It is easy to see how this independence incurs the wrath of the powerful forces that profit from the system.  Trump supporters accordingly tend to expect and ignore  the thousands of abundantly-funded attack ads run against Trump.


6.  Bucking the Republican establishment.  Trump has won his victories by going to the voters,  circumventing the party organizations.  The Republican organizations in the various states are not all the same, but in one way or another most serve ideas and interests that are not yet alive to the issues Trump is raising.  They would rather have picked their own candidate.  There is much talk of the need to “unify” with them, but that assumes that the issues are superficial – which they definitely are not – or that it is a matter of conflicting personalities who simply have to come together.  If unification occurs, it will likely be because practical politicians decide to be part of a Trump administration.  Unless they see their way clear to become part of the awakening of the “silent majority” that Trump is leading, they will continue to be torn between him and the ideas and interests they have adhered to until now.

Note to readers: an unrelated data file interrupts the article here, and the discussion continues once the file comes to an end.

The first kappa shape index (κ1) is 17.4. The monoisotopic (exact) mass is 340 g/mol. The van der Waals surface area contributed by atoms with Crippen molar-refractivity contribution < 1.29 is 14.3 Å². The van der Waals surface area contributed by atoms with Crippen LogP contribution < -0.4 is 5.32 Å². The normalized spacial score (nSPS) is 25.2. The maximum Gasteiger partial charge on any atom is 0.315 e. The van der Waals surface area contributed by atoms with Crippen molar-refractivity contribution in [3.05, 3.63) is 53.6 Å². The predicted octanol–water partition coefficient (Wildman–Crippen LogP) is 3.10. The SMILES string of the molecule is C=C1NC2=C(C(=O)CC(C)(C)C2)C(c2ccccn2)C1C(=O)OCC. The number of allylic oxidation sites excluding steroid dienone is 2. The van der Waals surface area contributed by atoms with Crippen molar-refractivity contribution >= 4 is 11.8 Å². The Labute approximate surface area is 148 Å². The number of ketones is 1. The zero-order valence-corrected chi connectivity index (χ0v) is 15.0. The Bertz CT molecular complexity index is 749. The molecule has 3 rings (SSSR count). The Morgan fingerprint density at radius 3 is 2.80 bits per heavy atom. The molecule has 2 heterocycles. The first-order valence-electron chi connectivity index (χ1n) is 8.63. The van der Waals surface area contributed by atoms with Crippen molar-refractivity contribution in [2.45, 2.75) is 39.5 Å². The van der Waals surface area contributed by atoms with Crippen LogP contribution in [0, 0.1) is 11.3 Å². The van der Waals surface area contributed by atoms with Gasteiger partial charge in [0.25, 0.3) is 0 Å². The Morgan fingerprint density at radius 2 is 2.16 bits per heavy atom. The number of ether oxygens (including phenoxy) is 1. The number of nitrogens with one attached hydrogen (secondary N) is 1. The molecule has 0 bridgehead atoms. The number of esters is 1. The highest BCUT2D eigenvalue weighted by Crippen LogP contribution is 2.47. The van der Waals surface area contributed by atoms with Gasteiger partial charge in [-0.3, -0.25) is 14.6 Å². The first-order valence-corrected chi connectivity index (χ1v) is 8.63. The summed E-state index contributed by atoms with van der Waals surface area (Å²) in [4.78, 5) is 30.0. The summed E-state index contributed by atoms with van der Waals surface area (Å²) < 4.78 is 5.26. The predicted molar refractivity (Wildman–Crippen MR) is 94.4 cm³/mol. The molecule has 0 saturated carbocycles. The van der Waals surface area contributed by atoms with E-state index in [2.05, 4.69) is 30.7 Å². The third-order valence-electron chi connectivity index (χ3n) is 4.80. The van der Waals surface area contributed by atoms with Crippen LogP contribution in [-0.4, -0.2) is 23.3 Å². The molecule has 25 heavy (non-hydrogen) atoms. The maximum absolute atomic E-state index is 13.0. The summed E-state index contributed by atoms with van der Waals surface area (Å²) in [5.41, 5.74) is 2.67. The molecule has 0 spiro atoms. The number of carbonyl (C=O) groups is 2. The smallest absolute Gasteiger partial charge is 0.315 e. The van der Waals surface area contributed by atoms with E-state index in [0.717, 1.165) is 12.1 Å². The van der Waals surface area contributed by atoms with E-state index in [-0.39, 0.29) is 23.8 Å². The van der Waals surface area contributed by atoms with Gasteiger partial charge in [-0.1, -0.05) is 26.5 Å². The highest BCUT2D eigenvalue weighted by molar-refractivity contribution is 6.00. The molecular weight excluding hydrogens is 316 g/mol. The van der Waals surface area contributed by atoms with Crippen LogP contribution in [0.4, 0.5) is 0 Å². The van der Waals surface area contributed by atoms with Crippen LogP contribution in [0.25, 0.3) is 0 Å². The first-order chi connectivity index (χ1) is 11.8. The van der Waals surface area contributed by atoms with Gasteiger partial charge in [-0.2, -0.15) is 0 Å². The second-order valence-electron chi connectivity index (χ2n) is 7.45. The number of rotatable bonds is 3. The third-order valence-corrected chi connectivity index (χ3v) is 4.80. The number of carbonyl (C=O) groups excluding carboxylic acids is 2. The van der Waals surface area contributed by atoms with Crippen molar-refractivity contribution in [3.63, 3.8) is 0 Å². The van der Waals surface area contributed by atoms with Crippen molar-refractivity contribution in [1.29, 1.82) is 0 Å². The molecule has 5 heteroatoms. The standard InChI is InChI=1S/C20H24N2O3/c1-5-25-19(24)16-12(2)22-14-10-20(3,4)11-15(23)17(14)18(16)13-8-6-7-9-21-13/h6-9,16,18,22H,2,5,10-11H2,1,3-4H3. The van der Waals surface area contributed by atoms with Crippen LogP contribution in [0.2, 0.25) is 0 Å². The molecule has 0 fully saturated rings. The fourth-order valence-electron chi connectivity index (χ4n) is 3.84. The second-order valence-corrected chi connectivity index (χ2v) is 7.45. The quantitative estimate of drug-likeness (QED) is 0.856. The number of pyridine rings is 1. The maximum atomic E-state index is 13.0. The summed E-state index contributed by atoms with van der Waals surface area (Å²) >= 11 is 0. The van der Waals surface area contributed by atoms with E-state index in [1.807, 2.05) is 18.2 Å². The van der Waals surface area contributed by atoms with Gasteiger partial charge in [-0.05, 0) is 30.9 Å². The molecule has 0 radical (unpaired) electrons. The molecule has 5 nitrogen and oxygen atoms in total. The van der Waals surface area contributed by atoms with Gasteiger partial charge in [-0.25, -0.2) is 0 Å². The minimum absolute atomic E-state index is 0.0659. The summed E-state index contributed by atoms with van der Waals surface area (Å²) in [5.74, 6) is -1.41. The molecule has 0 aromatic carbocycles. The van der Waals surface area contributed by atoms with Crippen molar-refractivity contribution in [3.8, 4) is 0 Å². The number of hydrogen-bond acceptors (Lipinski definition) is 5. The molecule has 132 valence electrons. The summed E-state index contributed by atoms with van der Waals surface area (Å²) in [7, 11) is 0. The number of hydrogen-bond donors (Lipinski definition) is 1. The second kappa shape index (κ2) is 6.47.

Prominent voices within the defeated Republican old-guard are among those most ardently damning Trump.